David Bowie's personal stereo is on display and is up for sale now!

Discussion in 'General Audio Discussion' started by Kunlun, Sep 20, 2016.

  1. Kunlun

    Kunlun cat-alyzes cat-aclysmic cat-erwauling - Friend

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  2. Merrick

    Merrick A lidless ear

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    We can use SBAF funds to win that and put it on a loaner tour, right?
     
  3. Pyruvate

    Pyruvate Friend

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    @shaizada needs this the most because he doesn't have enough tables yet :D
     
  4. cizx

    cizx Friend

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    I wonder how Jude would react if SBAF did that.
     
  5. Merrick

    Merrick A lidless ear

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    It is interesting that many working musicians are not audiophiles. I have no clue how Bowie's personal stereo sounds from an audiophile perspective, but it's clearly a beautifully designed piece and I'm sure Bowie got a lot of satisfaction out of using it, but it may have been an entirely different satisfaction from what audiophiles look for.
     
  6. Kattefjaes

    Kattefjaes Mostly Harmless

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    My inner Bowie fanboy is rendered somewhat speechless by this. Given his art collection and pseudonymous published art criticism, and famous eye for design, I'm not surprised that it looks beautifully retro-futuristic. Given his track record as an instrumentalist and sound obsessive producer, I'd be shocked if it didn't sound pretty decent. Even his death was cool, I'm not at all surprised that his stereo was, either.

    I also want Bowie back- can we swap him for Jude or something?
     
    Last edited: Sep 23, 2016
  7. Wfojas

    Wfojas Friend

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    I was surprised when I found out that a lot of musicians I personally know and ones I read about actually don't have great sounding systems. They kind of fill the music in their heads, is how they describe it.
     
  8. Kattefjaes

    Kattefjaes Mostly Harmless

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    Yeah, they vary wildly. I've known some who're happy with the speakers on their phones.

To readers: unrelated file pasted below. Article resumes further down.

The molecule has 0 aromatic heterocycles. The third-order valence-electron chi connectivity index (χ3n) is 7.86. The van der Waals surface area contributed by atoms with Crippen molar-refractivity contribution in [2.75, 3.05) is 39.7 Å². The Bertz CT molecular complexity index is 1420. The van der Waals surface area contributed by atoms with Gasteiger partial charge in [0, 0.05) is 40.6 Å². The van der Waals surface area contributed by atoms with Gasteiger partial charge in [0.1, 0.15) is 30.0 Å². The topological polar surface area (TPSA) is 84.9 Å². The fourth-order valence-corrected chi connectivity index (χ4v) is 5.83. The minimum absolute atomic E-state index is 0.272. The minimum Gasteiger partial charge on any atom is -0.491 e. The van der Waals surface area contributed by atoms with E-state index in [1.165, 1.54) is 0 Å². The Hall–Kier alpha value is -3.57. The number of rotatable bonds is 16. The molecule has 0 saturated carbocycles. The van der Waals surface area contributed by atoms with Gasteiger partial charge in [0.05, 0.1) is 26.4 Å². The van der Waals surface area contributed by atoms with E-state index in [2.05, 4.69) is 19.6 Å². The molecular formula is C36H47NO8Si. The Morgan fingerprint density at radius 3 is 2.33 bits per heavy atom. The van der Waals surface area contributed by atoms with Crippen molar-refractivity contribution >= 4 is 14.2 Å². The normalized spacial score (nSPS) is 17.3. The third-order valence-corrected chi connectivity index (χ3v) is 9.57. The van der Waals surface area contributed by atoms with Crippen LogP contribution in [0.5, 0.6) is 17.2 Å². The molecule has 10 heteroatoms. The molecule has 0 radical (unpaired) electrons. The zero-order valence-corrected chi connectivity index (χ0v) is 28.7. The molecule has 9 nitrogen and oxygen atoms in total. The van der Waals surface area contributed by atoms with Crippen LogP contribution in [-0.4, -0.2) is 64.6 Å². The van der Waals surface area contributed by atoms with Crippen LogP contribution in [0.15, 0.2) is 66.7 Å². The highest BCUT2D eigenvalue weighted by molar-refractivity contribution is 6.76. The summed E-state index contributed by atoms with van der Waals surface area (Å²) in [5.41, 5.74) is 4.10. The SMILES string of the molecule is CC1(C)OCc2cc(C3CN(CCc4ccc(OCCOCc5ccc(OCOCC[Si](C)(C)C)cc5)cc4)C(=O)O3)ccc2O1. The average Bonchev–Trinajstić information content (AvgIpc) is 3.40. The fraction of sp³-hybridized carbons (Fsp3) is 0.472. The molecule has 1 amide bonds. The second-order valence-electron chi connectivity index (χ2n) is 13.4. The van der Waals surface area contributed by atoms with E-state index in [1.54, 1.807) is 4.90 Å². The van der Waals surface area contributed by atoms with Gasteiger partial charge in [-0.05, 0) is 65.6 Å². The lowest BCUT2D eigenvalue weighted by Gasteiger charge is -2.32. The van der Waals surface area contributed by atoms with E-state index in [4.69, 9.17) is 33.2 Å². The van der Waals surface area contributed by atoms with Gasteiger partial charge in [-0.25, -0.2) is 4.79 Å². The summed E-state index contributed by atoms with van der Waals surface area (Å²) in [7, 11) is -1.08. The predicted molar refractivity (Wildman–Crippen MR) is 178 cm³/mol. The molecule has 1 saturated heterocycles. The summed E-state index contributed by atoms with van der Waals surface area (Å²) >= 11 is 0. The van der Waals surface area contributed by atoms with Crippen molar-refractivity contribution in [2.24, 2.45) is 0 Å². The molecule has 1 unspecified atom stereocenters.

9. Pyruvate

    Pyruvate Friend

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    It's true. Boggles my mind too. My girl has an extensive musical background, played several instruments, studied theory... yet plays YouTube songs from her phone via Apple EarPods. She gives zero shits about my gear.
     
  10. Dino

    Dino Friend

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    I've been reading Hi-Fi magazines since the early 1970s. (Not so much after the internet.) Often when they interviewed a musician, being Hi-Fi magazines, they would get asked about their audio systems. Probably 9 times out of 10 it would be something rather Lo-Fi.

    That "filling in the missing sound in their heads" came up a lot.

    That might explain why when I read "Mastering supervised by the Artist" or somesuch, I am more often than not disappointed in the results.

    I wish I could remember this more clearly. I read an interview with someone involved with the sound on many of David Bowie's earlier albums. (Ken Scott or Tony Visconti?). They told a story about whenever they went by Bowie's place to listen to records/tapes, Bowie would have the bass knob turned all of the way down and the treble knob turned all of the way up. It puzzled the sound guy and kind of drove him nuts but he didn't say anything about it. I found that interesting. I wish I could remember the source.
     
  11. TwoEars

    TwoEars Friend

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    Hearing loss? Lots of musicians have it. Performing Ziggy Stardust about 500 times without earplugs will do that to you.
     
  12. New Reformation

    New Reformation Facebook Friend

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    As someone who plays music and enjoys improving by ear, I can relate to the sentiment. It's about conveying the feeling that is linked to the memory of musical experience, both in the active and passive aspects.

    Maybe we should distinguish between listening and hearing more. The measurements may dictate how I hear some gear, but my mind will determine how I listen to a song.
     
  13. Dino

    Dino Friend

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    That crossed my mind, as well.
     
  14. bumrush101

    bumrush101 Acquaintance

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    Yup, a good bit of musicians I've met want at least a decent level of sound quality, but aren't audiophile level connoisseurs at all. I found that they already have music playing in their heads as a kind of catalystic soundtrack...meaning that they turn on a song and then tend to tune in to their own heads (turn on, tune in :) ) like it's a spark to an idea or dream. I don't know the lyrics to most of my favorite songs, but could hum or rudimentarily play whole passages. When I find out the actual lyrics to some songs, it's a friggin' laugh riot sometimes...I usually listen only to instrumental stuff or mostly vocal/lyrical oriented things these days. I find genres in the middle to be off putting as of the last decade.